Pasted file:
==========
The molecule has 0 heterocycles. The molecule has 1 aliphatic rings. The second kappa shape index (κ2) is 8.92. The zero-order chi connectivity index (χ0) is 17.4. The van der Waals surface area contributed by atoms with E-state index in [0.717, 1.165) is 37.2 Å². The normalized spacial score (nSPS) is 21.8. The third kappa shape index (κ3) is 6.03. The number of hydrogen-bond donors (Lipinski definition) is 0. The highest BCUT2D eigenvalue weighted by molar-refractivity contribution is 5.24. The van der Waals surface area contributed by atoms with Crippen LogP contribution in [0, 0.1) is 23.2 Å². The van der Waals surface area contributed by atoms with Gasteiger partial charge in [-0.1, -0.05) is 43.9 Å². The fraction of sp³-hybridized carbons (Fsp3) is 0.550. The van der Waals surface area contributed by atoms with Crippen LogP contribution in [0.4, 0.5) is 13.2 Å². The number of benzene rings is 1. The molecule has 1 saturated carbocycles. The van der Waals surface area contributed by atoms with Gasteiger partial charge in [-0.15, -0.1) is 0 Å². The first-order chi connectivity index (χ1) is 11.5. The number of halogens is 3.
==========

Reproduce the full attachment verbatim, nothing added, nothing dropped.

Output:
The molecule has 0 heterocycles. The molecule has 1 aliphatic rings. The second kappa shape index (κ2) is 8.92. The zero-order chi connectivity index (χ0) is 17.4. The van der Waals surface area contributed by atoms with E-state index in [0.717, 1.165) is 37.2 Å². The normalized spacial score (nSPS) is 21.8. The third kappa shape index (κ3) is 6.03. The number of hydrogen-bond donors (Lipinski definition) is 0. The highest BCUT2D eigenvalue weighted by molar-refractivity contribution is 5.24. The van der Waals surface area contributed by atoms with Crippen LogP contribution in [0, 0.1) is 23.2 Å². The van der Waals surface area contributed by atoms with Gasteiger partial charge in [-0.1, -0.05) is 43.9 Å². The fraction of sp³-hybridized carbons (Fsp3) is 0.550. The van der Waals surface area contributed by atoms with Crippen LogP contribution in [0.4, 0.5) is 13.2 Å². The number of benzene rings is 1. The molecule has 1 saturated carbocycles. The van der Waals surface area contributed by atoms with Gasteiger partial charge in [-0.15, -0.1) is 0 Å². The first-order chi connectivity index (χ1) is 11.5. The number of halogens is 3.